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Conti Cybercrime Cartel Using 'BazarCall' Phishing Attacks as Initial Attack Vector

A trio of offshoots from the notorious Conti cybercrime cartel have resorted to the technique of call-back phishing as an initial access vector to breach targeted networks.

“Three autonomous threat groups have since adopted and independently developed their own targeted phishing tactics derived from the call back phishing methodology,” cybersecurity firm AdvIntel said in a Wednesday report.

These targeted campaigns “substantially increased” attacks against entities in finance, technology, legal, and insurance sectors, the company added.

The actors in question include Silent Ransom, Quantum, and Roy/Zeon, all of which split from Conti after the ransomware-as-a-service (RaaS) cartel orchestrated its shutdown in May 2022 following its public support for Russia in the ongoing Russo-Ukrainian conflict.

The advanced social engineering tactic, also called BazaCall (aka BazarCall), came under the spotlight in 2020/2021 when it was put to use by operators of the Ryuk ransomware, which later rebranded to Conti.

It’s said to have received substantial operational improvements in May, around the same time the Conti team was busy coordinating an organization-wide restructuring while simulating the movements of an active group.

The phishing attack is also unique in that it forgoes malicious links or attachments in email messages in favor of phone numbers that recipients are tricked into calling by alerting them of an upcoming charge on their credit card for a premium subscription.

If a target recipient falls for the scheme and decides to call the phone number indicated in the email, a real person from a fraudulent call center set up by BazaCall’s operators attempts to convince the victim to grant the customer service person remote desktop control to help cancel the supposed subscription.

With access to the desktop, the threat actor stealthily takes steps to infiltrate the user’s network as well as establish persistence for follow-on activities such as data exfiltration.

“Call back phishing was the tactic that enabled a widespread shift in the approach to ransomware deployment,” AdvIntel said, adding the “attack vector is intrinsically embedded into the Conti organizational tradition.”

Silent Ransom, the “progenitor of BazarCall” and the first derivative group to move away from Conti in March 2022, has since been linked to a string of data extortion attacks that entail gaining initial access through subscription expiry emails that claim to notify users of pending payment for Zoho Masterclass and Duolingo services.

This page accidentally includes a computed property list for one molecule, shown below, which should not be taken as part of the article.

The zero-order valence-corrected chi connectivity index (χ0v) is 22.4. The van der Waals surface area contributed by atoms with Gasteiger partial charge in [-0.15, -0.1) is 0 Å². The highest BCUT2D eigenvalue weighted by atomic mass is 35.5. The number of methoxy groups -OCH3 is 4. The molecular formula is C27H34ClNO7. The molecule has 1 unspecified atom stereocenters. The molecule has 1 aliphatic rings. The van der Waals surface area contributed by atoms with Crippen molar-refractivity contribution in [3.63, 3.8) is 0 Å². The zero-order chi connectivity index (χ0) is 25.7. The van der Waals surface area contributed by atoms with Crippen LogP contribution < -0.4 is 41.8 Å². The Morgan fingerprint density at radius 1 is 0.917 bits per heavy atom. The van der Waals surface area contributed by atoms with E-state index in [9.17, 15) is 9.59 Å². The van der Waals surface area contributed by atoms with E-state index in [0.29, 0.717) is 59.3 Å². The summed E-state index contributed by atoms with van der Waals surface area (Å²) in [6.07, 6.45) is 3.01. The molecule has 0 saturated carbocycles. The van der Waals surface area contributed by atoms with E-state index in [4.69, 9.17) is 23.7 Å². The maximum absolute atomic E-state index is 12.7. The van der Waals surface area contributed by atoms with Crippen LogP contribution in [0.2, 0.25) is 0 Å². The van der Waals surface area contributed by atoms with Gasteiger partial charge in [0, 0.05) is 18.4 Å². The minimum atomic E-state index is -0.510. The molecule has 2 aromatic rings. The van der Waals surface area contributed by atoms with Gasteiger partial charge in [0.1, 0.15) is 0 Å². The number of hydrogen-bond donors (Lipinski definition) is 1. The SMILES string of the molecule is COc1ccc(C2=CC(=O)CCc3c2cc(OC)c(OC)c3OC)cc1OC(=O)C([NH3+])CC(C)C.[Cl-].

“These attacks can be categorized as data breach ransom attacks, in which the main focus of the group is to gain access to sensitive documents and information, and demand payment to withhold publication of the stolen data,” Sygnia noted last month, describing the infection procedure.

The Israeli cybersecurity company is tracking the activities of Silent Ransom under the moniker Luna Moth.

The success of Silent Ransom’s highly specified phishing operations have also prompted two other Conti spin-offs, namely Quantum and Roy/Zeon, to follow the same approach starting mid-June 2022, while simultaneously giving their own spin.

While Quantum has been implicated in the devastating ransomware attacks on the Costa Rican government networks in May, Roy/Zeon – which consists of members “responsible for the creation of Ryuk itself” – has demonstrated an extremely selective targeting approach, typically favoring companies with high average revenue.

“Roy/Zeon, as the most skilled social engineer of the three groups, has the largest number of interchangeable and adjustable [Indicators of Compromise] and impersonation schemes that it selects from based on its target,” AdvIntel researchers Yelisey Boguslavskiy and Marley Smith pointed out.

It’s worth noting that Quantum, also known as the main Conti subdivision, takes its name from another RaaS group of the same name that appeared as a rebranded MountLocker operation in September 2021, before being consumed by Conti in April 2022 during its reorg.

Unlike Silent Ransom, which uses falsified emails imitating subscription notices as a lure, Quantum’s “increasingly sophisticated” spam campaigns are known to proliferate via missives impersonating brands like Oracle and CrowdStrike, as divulged by the cybersecurity firm itself last month.

“As threat actors have realized the potentialities of weaponized social engineering tactics, it is likely that these phishing operations will only continue to become more elaborate, detailed, and difficult to parse from legitimate communications as time goes on,” the researchers said.

The findings come as industrial cybersecurity company Dragos disclosed the number of ransomware attacks on industrial infrastructures decreased from 158 in the first quarter of 2022 to 125 in the second quarter, a drop it attributed with low confidence to Conti closing shop.

That’s not all. Blockchain analytics firm Elliptic revealed this week that the Russia-linked Ryuk and Conti groups have laundered over $145 million in crypto assets through RenBridge, a cross-chain bridge that allows virtual funds to be transferred between blockchains, since 2020, underscoring the continued abuse of the decentralized and unregulated nature of cryptocurrencies.


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